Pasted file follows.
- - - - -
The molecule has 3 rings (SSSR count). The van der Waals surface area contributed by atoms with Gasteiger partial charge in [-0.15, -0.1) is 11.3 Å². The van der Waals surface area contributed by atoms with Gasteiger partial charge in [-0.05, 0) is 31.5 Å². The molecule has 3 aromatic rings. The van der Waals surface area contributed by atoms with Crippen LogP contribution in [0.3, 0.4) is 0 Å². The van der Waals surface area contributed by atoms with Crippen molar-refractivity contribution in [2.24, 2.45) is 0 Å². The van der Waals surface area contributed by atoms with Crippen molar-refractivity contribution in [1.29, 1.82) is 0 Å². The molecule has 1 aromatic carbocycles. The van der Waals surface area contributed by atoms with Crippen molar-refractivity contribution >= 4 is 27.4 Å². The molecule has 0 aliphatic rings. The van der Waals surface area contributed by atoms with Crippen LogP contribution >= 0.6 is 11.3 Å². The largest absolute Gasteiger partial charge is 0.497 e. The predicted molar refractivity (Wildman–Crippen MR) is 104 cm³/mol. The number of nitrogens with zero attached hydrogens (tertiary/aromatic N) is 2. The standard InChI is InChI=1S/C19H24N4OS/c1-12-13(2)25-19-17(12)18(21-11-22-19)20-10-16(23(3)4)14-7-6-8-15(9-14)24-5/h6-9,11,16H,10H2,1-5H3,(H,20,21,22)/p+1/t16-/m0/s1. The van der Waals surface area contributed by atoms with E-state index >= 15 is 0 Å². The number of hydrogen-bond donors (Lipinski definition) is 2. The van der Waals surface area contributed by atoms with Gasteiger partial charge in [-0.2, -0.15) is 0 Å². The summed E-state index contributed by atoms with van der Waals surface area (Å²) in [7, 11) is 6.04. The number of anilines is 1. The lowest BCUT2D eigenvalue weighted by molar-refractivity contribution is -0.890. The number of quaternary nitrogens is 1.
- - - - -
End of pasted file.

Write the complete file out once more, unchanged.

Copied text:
The molecule has 3 rings (SSSR count). The van der Waals surface area contributed by atoms with Gasteiger partial charge in [-0.15, -0.1) is 11.3 Å². The van der Waals surface area contributed by atoms with Gasteiger partial charge in [-0.05, 0) is 31.5 Å². The molecule has 3 aromatic rings. The van der Waals surface area contributed by atoms with Crippen LogP contribution in [0.3, 0.4) is 0 Å². The van der Waals surface area contributed by atoms with Crippen molar-refractivity contribution in [2.24, 2.45) is 0 Å². The van der Waals surface area contributed by atoms with Crippen molar-refractivity contribution in [1.29, 1.82) is 0 Å². The molecule has 1 aromatic carbocycles. The van der Waals surface area contributed by atoms with Crippen molar-refractivity contribution >= 4 is 27.4 Å². The molecule has 0 aliphatic rings. The van der Waals surface area contributed by atoms with Crippen LogP contribution >= 0.6 is 11.3 Å². The largest absolute Gasteiger partial charge is 0.497 e. The predicted molar refractivity (Wildman–Crippen MR) is 104 cm³/mol. The number of nitrogens with zero attached hydrogens (tertiary/aromatic N) is 2. The standard InChI is InChI=1S/C19H24N4OS/c1-12-13(2)25-19-17(12)18(21-11-22-19)20-10-16(23(3)4)14-7-6-8-15(9-14)24-5/h6-9,11,16H,10H2,1-5H3,(H,20,21,22)/p+1/t16-/m0/s1. The van der Waals surface area contributed by atoms with E-state index >= 15 is 0 Å². The number of hydrogen-bond donors (Lipinski definition) is 2. The van der Waals surface area contributed by atoms with Gasteiger partial charge in [-0.2, -0.15) is 0 Å². The summed E-state index contributed by atoms with van der Waals surface area (Å²) in [7, 11) is 6.04. The number of anilines is 1. The lowest BCUT2D eigenvalue weighted by molar-refractivity contribution is -0.890. The number of quaternary nitrogens is 1.